The pleasure is all mine… and yours, actually, says proud people pleaser, Libby Heeley.
Google people pleasing, and you’ll be met with an onslaught of tips on how to ‘regain your true self’ and ‘start doing you’. The French proverb goes that ‘the art of pleasing is the art of deceiving’ – but then I’ve always found the French to be rather aloof.
Personally, there’s little I haven’t done to please. I’ve mopped up endless tears in pub toilets, stayed out until countless 3ams when I would rather be in bed, and eaten Sahara-dry chicken just to save face with a slew of waitresses. Lord, I’ve taken one friend’s ADHD medication with him for ‘fun’. And why not, if it’s all in the name of friendship?
But listen. I know it sounds like a futile pursuit when written in black and white, but people pleasing really does have its virtues – for one and for all.
Let me explain…
People pleasers are great for advice
People pleasers are inquisitive souls. They’ll want to know your middle name, what you had for breakfast last Tuesday and why your Auntie June walked out on Uncle Steve. Why? Because, in the words of Mark Twain, ‘Plain question and plain answer make the shortest road out of most perplexities’. So, yes, they’ll harbour some pretty useless information – turns out Steve had intimacy issues – but also that fresh perspective you just might be looking for.
Every office needs a people pleaser
For people pleasers, the glass is always half full. ‘Can’t’ is a non-entity. They say yes, but saying yes gets a bad rap. Yes isn’t always powerful; it doesn’t always break boundaries.
At work, senior managers seem obliged to say no a lot, often shutting down proposals just to flex some authoritative muscle. But as your office yes-sayer will tell you, professional confidence isn’t always about being the first to send a SHOUTY EMAIL or dominate brainstorming sessions in the boardroom.
In fact, entrepreneurs and creatives like Tina Fey, Richard Branson and Steve Jobs have all expressed a version of the same advice: ‘Say yes first. Figure it out later.’
I speak to Fay Faragher, associate director of business operations at communications agency, Purple, about the notion of people pleasing on the job. She says: “We need to flip the idea that people pleasing is just another term for brown-nosing – it can be so much more than a way to curry favour with senior staff.
“Showing willing to support our colleagues builds team morale and can cause a welcomed domino effect. We should all be saying yes to opportunities that will benefit the collective, no matter what our station.”
Life is constantly presenting us with opportunities to grow, learn and do more than we currently are. Saying no may protect you or your team from failure, but it also prevents the possibility of great success. And while every idea might not be a brilliantly bright one, even a dull glow of an idea (met with a considered yes) can cast light on the next big thing.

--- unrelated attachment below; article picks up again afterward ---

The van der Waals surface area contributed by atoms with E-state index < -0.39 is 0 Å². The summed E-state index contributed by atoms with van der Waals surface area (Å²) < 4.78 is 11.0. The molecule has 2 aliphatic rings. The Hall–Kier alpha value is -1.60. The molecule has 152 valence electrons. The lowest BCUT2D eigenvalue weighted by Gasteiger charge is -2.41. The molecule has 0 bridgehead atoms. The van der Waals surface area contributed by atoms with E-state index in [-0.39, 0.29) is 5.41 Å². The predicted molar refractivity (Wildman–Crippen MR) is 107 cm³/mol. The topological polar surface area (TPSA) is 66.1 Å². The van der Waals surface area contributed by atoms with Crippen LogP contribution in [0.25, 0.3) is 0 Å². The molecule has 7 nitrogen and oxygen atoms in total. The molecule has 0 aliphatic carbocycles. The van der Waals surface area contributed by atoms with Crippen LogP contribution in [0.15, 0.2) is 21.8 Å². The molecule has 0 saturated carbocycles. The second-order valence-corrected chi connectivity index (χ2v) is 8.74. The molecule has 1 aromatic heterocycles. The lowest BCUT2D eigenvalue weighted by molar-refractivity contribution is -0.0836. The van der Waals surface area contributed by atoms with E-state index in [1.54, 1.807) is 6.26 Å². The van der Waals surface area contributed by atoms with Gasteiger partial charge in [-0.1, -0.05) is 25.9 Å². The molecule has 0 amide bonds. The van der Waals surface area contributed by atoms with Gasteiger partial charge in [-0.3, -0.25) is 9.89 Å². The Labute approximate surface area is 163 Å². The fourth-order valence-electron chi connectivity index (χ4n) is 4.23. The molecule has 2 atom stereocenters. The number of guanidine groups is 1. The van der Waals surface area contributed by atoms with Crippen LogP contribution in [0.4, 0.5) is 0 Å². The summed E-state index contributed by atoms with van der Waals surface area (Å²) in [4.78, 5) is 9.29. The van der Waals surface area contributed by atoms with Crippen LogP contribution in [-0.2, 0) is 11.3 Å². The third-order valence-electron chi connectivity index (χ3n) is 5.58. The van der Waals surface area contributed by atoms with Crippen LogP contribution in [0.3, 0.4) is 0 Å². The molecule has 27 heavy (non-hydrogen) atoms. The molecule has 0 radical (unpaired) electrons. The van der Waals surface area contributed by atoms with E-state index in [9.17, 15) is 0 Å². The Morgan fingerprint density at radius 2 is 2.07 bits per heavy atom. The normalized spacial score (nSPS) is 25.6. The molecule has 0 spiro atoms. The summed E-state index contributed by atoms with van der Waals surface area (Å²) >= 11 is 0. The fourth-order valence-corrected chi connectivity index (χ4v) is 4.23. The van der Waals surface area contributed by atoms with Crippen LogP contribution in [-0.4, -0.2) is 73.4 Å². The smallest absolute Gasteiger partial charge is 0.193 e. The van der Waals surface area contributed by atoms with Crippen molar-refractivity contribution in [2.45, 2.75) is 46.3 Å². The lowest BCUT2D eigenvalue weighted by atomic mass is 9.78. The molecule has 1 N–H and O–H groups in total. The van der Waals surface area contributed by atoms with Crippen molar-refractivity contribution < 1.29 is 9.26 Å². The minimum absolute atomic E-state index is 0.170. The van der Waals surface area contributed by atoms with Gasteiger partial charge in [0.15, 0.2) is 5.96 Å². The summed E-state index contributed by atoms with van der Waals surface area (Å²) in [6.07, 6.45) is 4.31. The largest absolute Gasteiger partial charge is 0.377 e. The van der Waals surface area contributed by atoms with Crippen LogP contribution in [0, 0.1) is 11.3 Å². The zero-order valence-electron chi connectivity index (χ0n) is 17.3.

People pleasers will hook you up
When we’re young, it’s drummed into us that talking to strangers is a scary and potentially dangerous concept. But as adults, the reluctance to talk to people outside of our usual social circles could be limiting our experience of life in a pretty significant way.
A study by the University of Chicago’s Nicholas Epley, Ph.D. found that many of us still have a profound misunderstanding of the psychological effects of social interaction. We mistakenly place a premium on solitary activities (like aimlessly scrolling Instagram) and push the idea of chatting with strangers far down on our mental lists of what we consider enjoyable. Participants in the study predicted that fewer than 47% of fellow commuters would be willing to talk to them. Yet no one in the experiment who made the attempt was rebuffed.
Cue the people pleaser. Another fruit of their curious and approachable nature is a broad and varied social network. Looking for a new job, a place to crash, free entry into your next Saturday night out…? You get the idea. Oh, and they’re a hoot on a jolly too – unafraid to ask for directions in Joey Tribbiani-esque accents and more than willing to strike up conversation with that drop-dead-gorgeous concierge you’ve had your eye on since check in. Vamos de vacaciones?!
Of course, it’s important not to become a doormat in your quest to delight, and one must know their limits. I will always send back food containing hair of any description, and I now draw the line at taking drugs prescribed only to myself.